What Women Need to Know about Varicose Veins

Varicose veins are more than just unsightly. They can be downright deadly.

Why? Because they can cause discomfort, pain, ulcers, and blood clots (which can ultimately cause strokes and/or heart attacks).

This past summer, I was treated for multiple large and small varicose veins that I was completely unaware of and didn’t know were causing problems. I’m 45, in good health, a vegetarian, and I work out at least 4-5 times a week. Why would I need to worry about varicose veins?

One day this spring, I noticed a blue bulge in my upper inner thigh. Upon palpation, I knew it was a rather large vein as it rolled under my finger. Over the years, I’ve had a few small varicose veins show up around my ankles, but other than that my legs looked normal for my age, absent of tangled, prominent veins. However, this small bump was bothersome because I had never seen a vein this thick, so prominent, and so high up my leg. After a consultation with a vein clinic, I was scheduled to undergo an ultrasound on both legs.

vein ultrasound
Getting my vein ultrasound

Why do an ultrasound?

The ultrasound provides the physician with a clear picture of your veins. Ultrasounds are helpful because they provide then doctor with the following information:

  • how large your blood vessels are
  • if there are any obstructions or potential obstructions in blood flow
  • the direction of your blood flow as it moves through the vessel, is there any backward flow? (reflux)
  • if the valves in your veins are working properly

An ultrasound can provide a clear image of both your superficial veins (that are near the surface of the skin) and the deep veins in muscles, which carry over 80% of blood back to the heart.

My diagnosis

After the ultrasound of both of my legs (which can take up to 45 minutes per leg), the doctor showed me my “vein map” that was drawn during my ultrasound. You can see the results of my vein map below.

At first, I was confused as to why they drew out my veins but I still studied the image. What shocked me was when the doctor told me these red lines on my vein map were all of the BAD VEINS that weren’t working properly in my body. (The one blue line in each image is a vein that was working correctly.) These ‘red lines’ were veins within my legs that either had bad valves, pooling blood, or blood flowing in the wrong direction.

Obviously that bulging vein in my upper thigh was just the tip of the iceberg as to what was going on under the surface of my skin.

Why do our veins have the tendency to fail as we age?

There are two basic blood vessels in our bodies: the arteries that carry blood away from the heart, and veins that carry blood back towards the heart. As we get older, our arteries don’t have as many problems because in the walls of these vessels, there’s a thick band of muscle which helps move the blood along. There’s also elastic fibers and an elastic membrane in arteries, and they also have thicker walls. Veins not only have less elastic, thinner walls, and fewer muscle fibers, but they also have one-way valves which keep the blood from moving backward. However, over time, as you age, the blood continues to flow against gravity and the valves are more likely to become faulty.

varicose veins

What are the complications from varicose veins?

When vein valves don’t work properly and leak, blood flows backward (reflux). This leads to blood pooling in the lower legs, which causes the veins to bulge under your skin. When blood isn’t circulated properly and simply pools in your calves and feet, this can lead to a heavy feeling in the legs, as well as tiredness, pain, and swelling in the lower extremities. When you have varicose veins, you also have an increased risk for developing blood clots. Usually these are not the serious kind (that occur in the deep veins), but there is nonetheless an increased risk of having a clot.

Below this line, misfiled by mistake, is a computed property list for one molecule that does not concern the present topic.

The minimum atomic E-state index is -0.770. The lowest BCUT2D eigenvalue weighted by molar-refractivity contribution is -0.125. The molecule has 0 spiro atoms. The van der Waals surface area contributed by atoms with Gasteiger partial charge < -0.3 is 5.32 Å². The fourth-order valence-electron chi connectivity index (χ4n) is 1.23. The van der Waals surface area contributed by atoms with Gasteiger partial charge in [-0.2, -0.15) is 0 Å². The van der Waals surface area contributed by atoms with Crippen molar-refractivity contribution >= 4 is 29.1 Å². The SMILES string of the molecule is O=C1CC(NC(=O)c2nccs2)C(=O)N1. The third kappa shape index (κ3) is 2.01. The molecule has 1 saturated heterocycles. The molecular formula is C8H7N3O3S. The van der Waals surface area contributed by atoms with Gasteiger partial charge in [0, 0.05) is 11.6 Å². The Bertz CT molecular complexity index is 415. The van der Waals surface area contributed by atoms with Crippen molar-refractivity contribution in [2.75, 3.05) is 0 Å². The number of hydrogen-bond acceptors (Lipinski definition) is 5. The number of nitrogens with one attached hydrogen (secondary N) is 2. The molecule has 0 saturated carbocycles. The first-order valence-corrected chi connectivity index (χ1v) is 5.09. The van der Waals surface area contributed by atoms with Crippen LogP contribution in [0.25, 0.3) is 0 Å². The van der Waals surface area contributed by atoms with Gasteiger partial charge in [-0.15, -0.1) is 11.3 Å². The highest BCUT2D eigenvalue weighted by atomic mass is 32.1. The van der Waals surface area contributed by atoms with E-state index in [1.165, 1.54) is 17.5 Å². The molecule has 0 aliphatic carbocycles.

Unfortunately, varicose veins are progressive, which means if left untreated, they may continue to get worse. Eventually, this venous insufficiency can lead to inflammation, restless legs, and leg cramps at night. Documented complications can also include a darkening of the skin around the ankles, eczema at or near the area of blood pooling (ankles or feet), and a total breakdown of the skin, causing a leg ulcer.

Who is most at risk?

Basically, those most at risk for varicose veins are:

  • Women
  • Women who have had multiple pregnancies
  • Over the age of 40
  • Those who stand or sit a lot at work or at home
  • Those who are overweight or obese

In addition, there are other reasons why people can get varicose veins:

  • Genetics – Varicose veins are an inherited genetic disorder that gets passed down from your parents but require environmental factors to activate them (heavy labor, pregnancies, prolonged standing and sitting).
  • Use of birth control pills – Female hormones tend to relax vein walls so the use of birth control pills can increase the risk of varicose veins.
  • If you have a history of blood clots or have had traumatic vein damage in your medical history.

I really hope that in sharing this information, others will be better informed and educated to get themselves checked and treated, if necessary. I hardly noticed that my legs felt heavy at the end of the day, and if I did, I figured it was because I was working on my feet for too long. For too long I assumed that my restless legs and tight calves were just due to my large calf muscles (genetics) and not because my blood wasn’t flowing through my body properly.

In my next post, I will explain what my treatment consisted of, the effects, and my overall results.

Happy Health!


sources: lajollaveincare.com, stoptheclot.org, mayoclinic.org, centerforvein.com

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